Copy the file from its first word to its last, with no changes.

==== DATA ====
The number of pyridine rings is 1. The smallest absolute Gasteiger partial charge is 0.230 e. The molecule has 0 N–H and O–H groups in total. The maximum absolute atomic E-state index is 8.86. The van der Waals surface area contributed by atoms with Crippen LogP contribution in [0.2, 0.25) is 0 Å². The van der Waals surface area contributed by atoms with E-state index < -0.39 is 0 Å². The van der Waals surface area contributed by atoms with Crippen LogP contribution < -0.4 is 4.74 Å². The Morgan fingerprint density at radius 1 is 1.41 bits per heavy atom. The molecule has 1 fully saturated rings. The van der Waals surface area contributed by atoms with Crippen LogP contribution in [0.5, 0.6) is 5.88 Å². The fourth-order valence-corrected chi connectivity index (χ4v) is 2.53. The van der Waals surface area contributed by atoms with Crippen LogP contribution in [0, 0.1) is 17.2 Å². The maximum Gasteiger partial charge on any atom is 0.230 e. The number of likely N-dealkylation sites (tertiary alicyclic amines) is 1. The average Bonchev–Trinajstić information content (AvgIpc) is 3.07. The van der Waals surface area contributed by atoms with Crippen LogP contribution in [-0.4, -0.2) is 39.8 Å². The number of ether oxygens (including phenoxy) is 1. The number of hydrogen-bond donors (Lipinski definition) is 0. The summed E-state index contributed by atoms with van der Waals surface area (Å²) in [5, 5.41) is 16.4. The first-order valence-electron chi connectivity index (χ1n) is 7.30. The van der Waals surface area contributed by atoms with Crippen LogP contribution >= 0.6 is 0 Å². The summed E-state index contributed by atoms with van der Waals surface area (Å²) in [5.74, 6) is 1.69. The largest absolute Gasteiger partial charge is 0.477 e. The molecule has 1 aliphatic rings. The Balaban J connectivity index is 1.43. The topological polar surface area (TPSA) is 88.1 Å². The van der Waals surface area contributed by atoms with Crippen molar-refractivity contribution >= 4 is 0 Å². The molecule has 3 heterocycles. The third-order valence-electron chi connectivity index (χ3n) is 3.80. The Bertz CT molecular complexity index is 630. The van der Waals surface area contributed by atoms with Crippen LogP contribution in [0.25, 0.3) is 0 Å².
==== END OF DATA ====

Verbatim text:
The number of pyridine rings is 1. The smallest absolute Gasteiger partial charge is 0.230 e. The molecule has 0 N–H and O–H groups in total. The maximum absolute atomic E-state index is 8.86. The van der Waals surface area contributed by atoms with Crippen LogP contribution in [0.2, 0.25) is 0 Å². The van der Waals surface area contributed by atoms with E-state index < -0.39 is 0 Å². The van der Waals surface area contributed by atoms with Crippen LogP contribution < -0.4 is 4.74 Å². The Morgan fingerprint density at radius 1 is 1.41 bits per heavy atom. The molecule has 1 fully saturated rings. The van der Waals surface area contributed by atoms with Crippen LogP contribution in [0.5, 0.6) is 5.88 Å². The fourth-order valence-corrected chi connectivity index (χ4v) is 2.53. The van der Waals surface area contributed by atoms with Crippen LogP contribution in [0, 0.1) is 17.2 Å². The maximum Gasteiger partial charge on any atom is 0.230 e. The number of likely N-dealkylation sites (tertiary alicyclic amines) is 1. The average Bonchev–Trinajstić information content (AvgIpc) is 3.07. The van der Waals surface area contributed by atoms with Crippen LogP contribution in [-0.4, -0.2) is 39.8 Å². The number of ether oxygens (including phenoxy) is 1. The number of hydrogen-bond donors (Lipinski definition) is 0. The summed E-state index contributed by atoms with van der Waals surface area (Å²) in [5, 5.41) is 16.4. The first-order valence-electron chi connectivity index (χ1n) is 7.30. The van der Waals surface area contributed by atoms with Crippen LogP contribution >= 0.6 is 0 Å². The summed E-state index contributed by atoms with van der Waals surface area (Å²) in [5.74, 6) is 1.69. The largest absolute Gasteiger partial charge is 0.477 e. The molecule has 1 aliphatic rings. The Balaban J connectivity index is 1.43. The topological polar surface area (TPSA) is 88.1 Å². The van der Waals surface area contributed by atoms with Crippen molar-refractivity contribution >= 4 is 0 Å². The molecule has 3 heterocycles. The third-order valence-electron chi connectivity index (χ3n) is 3.80. The Bertz CT molecular complexity index is 630. The van der Waals surface area contributed by atoms with Crippen LogP contribution in [0.25, 0.3) is 0 Å².